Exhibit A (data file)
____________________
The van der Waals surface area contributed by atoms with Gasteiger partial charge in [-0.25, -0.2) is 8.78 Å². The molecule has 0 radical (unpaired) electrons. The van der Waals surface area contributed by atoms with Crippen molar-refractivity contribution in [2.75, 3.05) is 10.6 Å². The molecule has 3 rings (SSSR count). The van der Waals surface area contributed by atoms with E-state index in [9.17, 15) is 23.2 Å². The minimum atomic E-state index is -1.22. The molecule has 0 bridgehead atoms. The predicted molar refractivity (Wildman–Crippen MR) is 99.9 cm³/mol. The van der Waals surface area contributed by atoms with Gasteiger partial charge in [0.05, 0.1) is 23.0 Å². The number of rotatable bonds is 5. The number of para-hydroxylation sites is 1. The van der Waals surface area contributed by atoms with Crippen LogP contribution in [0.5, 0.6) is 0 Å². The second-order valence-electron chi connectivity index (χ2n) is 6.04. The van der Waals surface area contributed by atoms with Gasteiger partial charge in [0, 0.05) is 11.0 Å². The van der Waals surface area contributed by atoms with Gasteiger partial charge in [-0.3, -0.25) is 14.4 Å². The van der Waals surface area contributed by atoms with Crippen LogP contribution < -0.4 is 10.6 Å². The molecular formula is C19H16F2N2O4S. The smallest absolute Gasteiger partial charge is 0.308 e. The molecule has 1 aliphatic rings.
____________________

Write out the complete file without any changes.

The van der Waals surface area contributed by atoms with Gasteiger partial charge in [-0.25, -0.2) is 8.78 Å². The molecule has 0 radical (unpaired) electrons. The van der Waals surface area contributed by atoms with Crippen molar-refractivity contribution in [2.75, 3.05) is 10.6 Å². The molecule has 3 rings (SSSR count). The van der Waals surface area contributed by atoms with E-state index in [9.17, 15) is 23.2 Å². The minimum atomic E-state index is -1.22. The molecule has 0 bridgehead atoms. The predicted molar refractivity (Wildman–Crippen MR) is 99.9 cm³/mol. The van der Waals surface area contributed by atoms with Gasteiger partial charge in [0.05, 0.1) is 23.0 Å². The number of rotatable bonds is 5. The number of para-hydroxylation sites is 1. The van der Waals surface area contributed by atoms with Crippen LogP contribution in [0.5, 0.6) is 0 Å². The second-order valence-electron chi connectivity index (χ2n) is 6.04. The van der Waals surface area contributed by atoms with Gasteiger partial charge in [0, 0.05) is 11.0 Å². The van der Waals surface area contributed by atoms with Gasteiger partial charge in [-0.3, -0.25) is 14.4 Å². The van der Waals surface area contributed by atoms with Crippen LogP contribution < -0.4 is 10.6 Å². The molecular formula is C19H16F2N2O4S. The smallest absolute Gasteiger partial charge is 0.308 e. The molecule has 1 aliphatic rings.